More than 175 jobs are expected to be created during construction of water storage facilities in Northland for which $70 million has been provided through the Provincial Growth Fund.
The balance of $37.5m from PGF was announced by Deputy Prime Minister Winston Peters and Regional Economic Development Minister Shane Jones in Whangārei yesterday, together with the location of a new water storage site.
Persistent dry conditions have plagued Northland over the years and have prompted the Government to plan for water security in the region by building more dams and other storage facilities using money from the PGF.
Northland's sixth drought since 2009 was declared in Northland in February, followed by low water levels in council-owned dams throughout the region that prompted restrictions.
Of the $37.5m, Jones said $6m would be used to construct a 750,000cu m dam in Ngawha on land owned by Far North Holdings (FNH) that would employ 175 people.
Work could begin in September after months of technical assessment and the Te Tai Tokerau Water Trust is working through a memorandum of agreement with FNH for use of the land.
• Northland drought 'locked in' with metre of rain needed to prevent another next summer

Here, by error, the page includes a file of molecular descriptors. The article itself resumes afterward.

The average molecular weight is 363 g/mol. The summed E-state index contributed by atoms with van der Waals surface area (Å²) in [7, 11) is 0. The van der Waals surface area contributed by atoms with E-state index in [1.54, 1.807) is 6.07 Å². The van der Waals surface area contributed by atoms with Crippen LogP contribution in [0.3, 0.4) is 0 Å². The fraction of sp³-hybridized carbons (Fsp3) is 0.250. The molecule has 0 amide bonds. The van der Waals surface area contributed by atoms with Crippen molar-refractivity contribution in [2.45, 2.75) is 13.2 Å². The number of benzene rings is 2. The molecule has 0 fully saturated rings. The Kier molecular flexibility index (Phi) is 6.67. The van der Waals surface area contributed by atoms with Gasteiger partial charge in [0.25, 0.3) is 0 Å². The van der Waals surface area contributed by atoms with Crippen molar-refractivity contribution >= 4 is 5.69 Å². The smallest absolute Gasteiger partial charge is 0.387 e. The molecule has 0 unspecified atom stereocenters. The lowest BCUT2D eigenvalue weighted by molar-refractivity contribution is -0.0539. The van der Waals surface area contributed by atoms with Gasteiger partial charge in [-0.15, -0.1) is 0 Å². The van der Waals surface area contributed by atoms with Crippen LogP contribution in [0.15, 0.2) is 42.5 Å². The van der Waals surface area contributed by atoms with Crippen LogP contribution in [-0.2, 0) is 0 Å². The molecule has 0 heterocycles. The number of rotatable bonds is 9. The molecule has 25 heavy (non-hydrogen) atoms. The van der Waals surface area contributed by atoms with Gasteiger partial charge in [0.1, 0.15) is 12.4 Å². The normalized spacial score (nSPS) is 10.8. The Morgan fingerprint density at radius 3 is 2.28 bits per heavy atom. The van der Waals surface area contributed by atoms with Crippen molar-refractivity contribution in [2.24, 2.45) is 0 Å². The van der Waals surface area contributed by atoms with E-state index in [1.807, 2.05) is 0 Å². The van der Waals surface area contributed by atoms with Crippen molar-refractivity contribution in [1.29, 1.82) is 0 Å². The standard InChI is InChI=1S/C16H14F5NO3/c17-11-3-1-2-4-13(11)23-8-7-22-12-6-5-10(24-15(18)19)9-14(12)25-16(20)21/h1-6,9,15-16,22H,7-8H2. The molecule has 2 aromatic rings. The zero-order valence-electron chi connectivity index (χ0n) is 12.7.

• Coastal water take consents stopped in Northland as drought deepens
• Recent rain no saviour for drought-stricken Northland
• Premium - Northland drought: Reports raise water management and health concerns
The trust, chaired by former Cabinet minister Murray McCully and includes Dover Samuels as a trustee, will pick up work undertaken by the Northland Regional Council and the Northland Water Steering Group and Advisory Group.
Construction of the new facility at Ngawha was originally expected to start next summer but the ministers hoped the project could be fast-tracked so that contractors and businesses secured jobs post Covid-19.
"Bringing the start date forward by months would also mean an earlier finish date, and earlier access to a secure and reliable water supply for a region that has been hit hard by drought," Jones said.
"We recognise the value of providing more upfront investment to get these projects moving ahead and lift regional productivity significantly in a much shorter time frame."
McCully said work on other water storage sites around Northland was far advanced and the trust was having complex discussions with private landowners but the funding announcement meant those works could be brought forward.
He said the trust was looking at a private-public ownership of the new water storage facilities but the trust may have to initially partner with the Far North District Council to get some projects "over the line".
There were plans, he said, for three dams and a potentially smaller one in the mid-North, and two large ones in Kaipara.